Getting into the swing
Taking the plunge on the flying trapeze at Jenks’ circuSoul trapeze academy.
To say I was nervous would be an understatement.
I’m not afraid of heights necessarily, but I’m not comfortable with them either. So as my husband, Hank, and I pulled up to the RiverWalk Crossing and I took in the daunting task in front of me, butterflies began to fly furiously in my stomach.
Yes, I had volunteered to take on this adventure, and I knew what it involved, but when the time actually came to climb that ladder and swing from that trapeze, I began having some second thoughts.
Fortunately, the staff at circuSoul quickly put my mind, and stomach, at ease. When I arrived for my 8:30 p.m. class June 23, they began by going over the safety rules — don’t walk under the net, steer clear of support poles, listen to your instructors. CircuSoul owner Kerry Tice then led me and the other student in that night’s class through a quick warm-up on a large mat on the ground, which consisted of a few Pilates positions and some stretches to get our bodies ready.
Here, the instructors also described what I would encounter once I was on the trapeze platform. They showed me how I should position my legs and how to hold the trapeze (using a sample bar), and they also described the command they would use — “Hup!,” rather than “Go,” which sounds too much like “No,” they said — to let me know when to step off the platform and when to let go of the bar.
From there, my instructor, Emily Wyatt, led me to a low trapeze, where I would practice a few of the tricks I would attempt on the higher version. On the low bar, I practiced swinging my legs, hanging from my knees and my release. I caught on fairly quickly, which made me less nervous to try the high bar. However, I did realize at this point how physically grueling trapeze can be, especially the arm and leg strength involved.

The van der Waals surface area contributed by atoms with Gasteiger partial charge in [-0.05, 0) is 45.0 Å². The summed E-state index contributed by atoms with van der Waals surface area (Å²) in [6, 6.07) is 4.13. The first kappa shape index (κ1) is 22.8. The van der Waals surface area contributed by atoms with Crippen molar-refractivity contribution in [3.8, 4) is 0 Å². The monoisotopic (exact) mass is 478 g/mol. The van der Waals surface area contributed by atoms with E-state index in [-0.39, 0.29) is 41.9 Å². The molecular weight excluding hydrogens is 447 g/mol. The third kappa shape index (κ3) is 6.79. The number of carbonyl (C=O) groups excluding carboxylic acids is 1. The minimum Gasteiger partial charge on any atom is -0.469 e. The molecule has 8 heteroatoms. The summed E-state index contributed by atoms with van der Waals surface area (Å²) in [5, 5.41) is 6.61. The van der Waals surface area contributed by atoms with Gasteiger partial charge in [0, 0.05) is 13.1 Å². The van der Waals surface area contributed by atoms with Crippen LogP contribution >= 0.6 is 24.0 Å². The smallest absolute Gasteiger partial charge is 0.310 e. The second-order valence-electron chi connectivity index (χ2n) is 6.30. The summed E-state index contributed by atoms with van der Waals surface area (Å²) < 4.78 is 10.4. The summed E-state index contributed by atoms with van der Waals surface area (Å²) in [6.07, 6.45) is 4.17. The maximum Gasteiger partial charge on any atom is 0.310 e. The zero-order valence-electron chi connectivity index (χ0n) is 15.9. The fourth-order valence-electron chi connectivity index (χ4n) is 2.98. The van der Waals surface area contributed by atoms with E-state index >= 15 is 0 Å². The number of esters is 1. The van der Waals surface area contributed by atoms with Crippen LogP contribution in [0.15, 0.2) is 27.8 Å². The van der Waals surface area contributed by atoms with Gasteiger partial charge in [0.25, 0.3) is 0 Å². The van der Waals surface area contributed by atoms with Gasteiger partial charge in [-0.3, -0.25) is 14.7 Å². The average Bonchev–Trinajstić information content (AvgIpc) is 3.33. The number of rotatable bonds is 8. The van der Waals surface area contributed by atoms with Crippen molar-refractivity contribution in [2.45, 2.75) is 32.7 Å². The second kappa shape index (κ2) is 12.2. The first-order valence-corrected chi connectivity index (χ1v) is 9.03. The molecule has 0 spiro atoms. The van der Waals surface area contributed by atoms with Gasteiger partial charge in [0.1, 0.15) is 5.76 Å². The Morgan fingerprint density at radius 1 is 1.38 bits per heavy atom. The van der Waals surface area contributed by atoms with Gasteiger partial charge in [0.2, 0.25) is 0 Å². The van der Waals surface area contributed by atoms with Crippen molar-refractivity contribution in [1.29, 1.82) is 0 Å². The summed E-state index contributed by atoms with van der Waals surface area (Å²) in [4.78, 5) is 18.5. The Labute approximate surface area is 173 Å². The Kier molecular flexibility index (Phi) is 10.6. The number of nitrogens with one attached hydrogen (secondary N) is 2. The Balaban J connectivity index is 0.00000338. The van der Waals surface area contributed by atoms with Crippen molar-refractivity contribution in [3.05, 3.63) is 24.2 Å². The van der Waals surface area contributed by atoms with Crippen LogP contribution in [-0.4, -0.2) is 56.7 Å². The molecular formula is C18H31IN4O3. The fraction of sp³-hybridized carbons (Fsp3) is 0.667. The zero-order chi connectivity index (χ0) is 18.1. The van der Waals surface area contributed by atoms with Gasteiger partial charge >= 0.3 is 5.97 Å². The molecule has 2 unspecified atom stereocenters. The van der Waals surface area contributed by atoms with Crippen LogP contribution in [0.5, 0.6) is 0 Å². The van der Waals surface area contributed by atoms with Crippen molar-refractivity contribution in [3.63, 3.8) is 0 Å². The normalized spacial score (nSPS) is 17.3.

Once I had my bearings on the low bar, the time had come to try the high bar. First, I watched my classmate take his turn. After only three lessons, he looked like a pro. He swung effortlessly, hung from his knees and his releases looked nearly perfect. Tice informed me that not everyone progresses at this student’s rate, so I shouldn’t be intimidated.
Once it was my turn, I slowly made my way up the ladder, my hands sweaty from nerves. Once I arrived at the top, Wyatt was there to meet me, helping me into position and connecting the safety lines. I took hold of a pole on the platform and Emily helped me reach toward the trapeze, as she held my safety belt to stabilize me. Upon her command, I was supposed to grab the trapeze with my other hand and step off the platform. Of course, I was so nervous, I didn’t oblige. By the second command, I was ready and I grabbed the bar.
The first swing was terrifying and invigorating at the same time. It felt good to actually take the plunge. However, I was so distracted by the feel of it that I forgot all the other instruction I had been given — use your hips to swing, pull up your legs on command to hang from your knees — so I wound up just swinging back and forth a few times and waiting for the command to release into the net.
By my second turn on the trapeze, I thought I was ready to attempt the knee-hang. This time, I still needed two “Hups” to step off the platform, but I swung a little more easily. I attempted to swing my legs up to the bar, but I didn’t quite make it. Next time, Tice told me, assuring, “I know you can do it.”
While my third swing was much less nerve-wracking than the previous two, my body seemed to say, “I’ve had enough for today.” So while Tice encouraged me to attempt a back flip as my dismount, I merely swung back and forth a few times, let go and fell into the net.
This would have been discouraging, especially considering that two young students, probably about 8 and 10 years old, joined the class later and swung far more effortlessly than I had. However, as Tice led me and the other student through some cool-down stretches, I felt proud of myself. I had overcome my fear and tried a new activity, one that I will likely try again. And the experience proved that even someone with a minor fear of heights and little athletic ability can still “fly through the air with the greatest of ease.”
Well, maybe not the greatest of ease, but thanks to the helpful and encouraging circuSoul instructors, I did have a chance to fly.